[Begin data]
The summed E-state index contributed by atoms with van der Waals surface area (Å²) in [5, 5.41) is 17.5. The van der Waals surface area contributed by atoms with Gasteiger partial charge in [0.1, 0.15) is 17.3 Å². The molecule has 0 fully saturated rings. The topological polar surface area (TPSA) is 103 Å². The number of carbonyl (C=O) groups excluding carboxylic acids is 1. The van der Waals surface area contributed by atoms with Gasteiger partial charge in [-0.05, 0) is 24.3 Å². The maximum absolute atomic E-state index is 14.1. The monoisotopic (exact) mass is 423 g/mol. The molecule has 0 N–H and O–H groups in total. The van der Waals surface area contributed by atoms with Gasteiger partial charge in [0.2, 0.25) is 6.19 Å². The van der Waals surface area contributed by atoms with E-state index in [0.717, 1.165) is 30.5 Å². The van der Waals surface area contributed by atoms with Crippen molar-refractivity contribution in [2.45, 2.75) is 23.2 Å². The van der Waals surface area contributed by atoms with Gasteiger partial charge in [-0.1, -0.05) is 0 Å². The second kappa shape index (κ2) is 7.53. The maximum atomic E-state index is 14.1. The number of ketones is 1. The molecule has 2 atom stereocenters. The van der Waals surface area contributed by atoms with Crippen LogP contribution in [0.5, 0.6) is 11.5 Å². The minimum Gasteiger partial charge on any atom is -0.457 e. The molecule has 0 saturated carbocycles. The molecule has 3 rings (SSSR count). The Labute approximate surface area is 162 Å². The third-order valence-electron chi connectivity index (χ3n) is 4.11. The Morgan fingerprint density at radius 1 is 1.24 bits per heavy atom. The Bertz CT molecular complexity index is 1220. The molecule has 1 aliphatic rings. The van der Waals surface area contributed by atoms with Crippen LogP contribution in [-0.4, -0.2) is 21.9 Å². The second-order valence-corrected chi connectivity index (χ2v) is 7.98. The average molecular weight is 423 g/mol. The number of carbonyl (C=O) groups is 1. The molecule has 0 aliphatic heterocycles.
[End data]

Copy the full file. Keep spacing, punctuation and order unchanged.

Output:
The summed E-state index contributed by atoms with van der Waals surface area (Å²) in [5, 5.41) is 17.5. The van der Waals surface area contributed by atoms with Gasteiger partial charge in [0.1, 0.15) is 17.3 Å². The molecule has 0 fully saturated rings. The topological polar surface area (TPSA) is 103 Å². The number of carbonyl (C=O) groups excluding carboxylic acids is 1. The van der Waals surface area contributed by atoms with Gasteiger partial charge in [-0.05, 0) is 24.3 Å². The maximum absolute atomic E-state index is 14.1. The monoisotopic (exact) mass is 423 g/mol. The molecule has 0 N–H and O–H groups in total. The van der Waals surface area contributed by atoms with Gasteiger partial charge in [0.2, 0.25) is 6.19 Å². The van der Waals surface area contributed by atoms with E-state index in [0.717, 1.165) is 30.5 Å². The van der Waals surface area contributed by atoms with Crippen molar-refractivity contribution in [2.45, 2.75) is 23.2 Å². The van der Waals surface area contributed by atoms with Gasteiger partial charge in [-0.1, -0.05) is 0 Å². The second kappa shape index (κ2) is 7.53. The maximum atomic E-state index is 14.1. The number of ketones is 1. The molecule has 2 atom stereocenters. The van der Waals surface area contributed by atoms with Crippen LogP contribution in [0.5, 0.6) is 11.5 Å². The minimum Gasteiger partial charge on any atom is -0.457 e. The molecule has 0 saturated carbocycles. The molecule has 3 rings (SSSR count). The Labute approximate surface area is 162 Å². The third-order valence-electron chi connectivity index (χ3n) is 4.11. The Morgan fingerprint density at radius 1 is 1.24 bits per heavy atom. The Bertz CT molecular complexity index is 1220. The molecule has 1 aliphatic rings. The van der Waals surface area contributed by atoms with Crippen LogP contribution in [-0.4, -0.2) is 21.9 Å². The second-order valence-corrected chi connectivity index (χ2v) is 7.98. The average molecular weight is 423 g/mol. The number of carbonyl (C=O) groups is 1. The molecule has 0 aliphatic heterocycles.